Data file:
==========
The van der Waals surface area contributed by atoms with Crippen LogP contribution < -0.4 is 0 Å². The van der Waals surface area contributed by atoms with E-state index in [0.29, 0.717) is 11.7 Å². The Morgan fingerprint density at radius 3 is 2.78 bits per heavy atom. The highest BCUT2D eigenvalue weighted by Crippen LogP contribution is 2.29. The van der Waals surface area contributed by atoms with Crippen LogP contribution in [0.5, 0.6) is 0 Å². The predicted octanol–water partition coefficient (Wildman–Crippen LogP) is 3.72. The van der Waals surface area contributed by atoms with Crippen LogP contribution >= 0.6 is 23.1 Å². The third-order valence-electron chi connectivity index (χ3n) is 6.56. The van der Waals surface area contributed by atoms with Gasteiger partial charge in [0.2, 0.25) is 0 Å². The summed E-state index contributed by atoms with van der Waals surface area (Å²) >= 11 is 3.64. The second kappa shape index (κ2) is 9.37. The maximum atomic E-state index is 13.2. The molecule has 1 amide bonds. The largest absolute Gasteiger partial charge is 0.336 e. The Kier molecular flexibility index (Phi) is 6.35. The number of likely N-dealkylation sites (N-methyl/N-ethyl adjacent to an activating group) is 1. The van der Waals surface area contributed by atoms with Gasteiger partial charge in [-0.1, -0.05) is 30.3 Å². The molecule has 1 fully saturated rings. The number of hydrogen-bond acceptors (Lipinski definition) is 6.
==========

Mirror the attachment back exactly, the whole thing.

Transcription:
The van der Waals surface area contributed by atoms with Crippen LogP contribution < -0.4 is 0 Å². The van der Waals surface area contributed by atoms with E-state index in [0.29, 0.717) is 11.7 Å². The Morgan fingerprint density at radius 3 is 2.78 bits per heavy atom. The highest BCUT2D eigenvalue weighted by Crippen LogP contribution is 2.29. The van der Waals surface area contributed by atoms with Crippen LogP contribution in [0.5, 0.6) is 0 Å². The predicted octanol–water partition coefficient (Wildman–Crippen LogP) is 3.72. The van der Waals surface area contributed by atoms with Crippen LogP contribution >= 0.6 is 23.1 Å². The third-order valence-electron chi connectivity index (χ3n) is 6.56. The van der Waals surface area contributed by atoms with Gasteiger partial charge in [0.2, 0.25) is 0 Å². The summed E-state index contributed by atoms with van der Waals surface area (Å²) >= 11 is 3.64. The second kappa shape index (κ2) is 9.37. The maximum atomic E-state index is 13.2. The molecule has 1 amide bonds. The largest absolute Gasteiger partial charge is 0.336 e. The Kier molecular flexibility index (Phi) is 6.35. The number of likely N-dealkylation sites (N-methyl/N-ethyl adjacent to an activating group) is 1. The van der Waals surface area contributed by atoms with Gasteiger partial charge in [-0.1, -0.05) is 30.3 Å². The molecule has 1 fully saturated rings. The number of hydrogen-bond acceptors (Lipinski definition) is 6.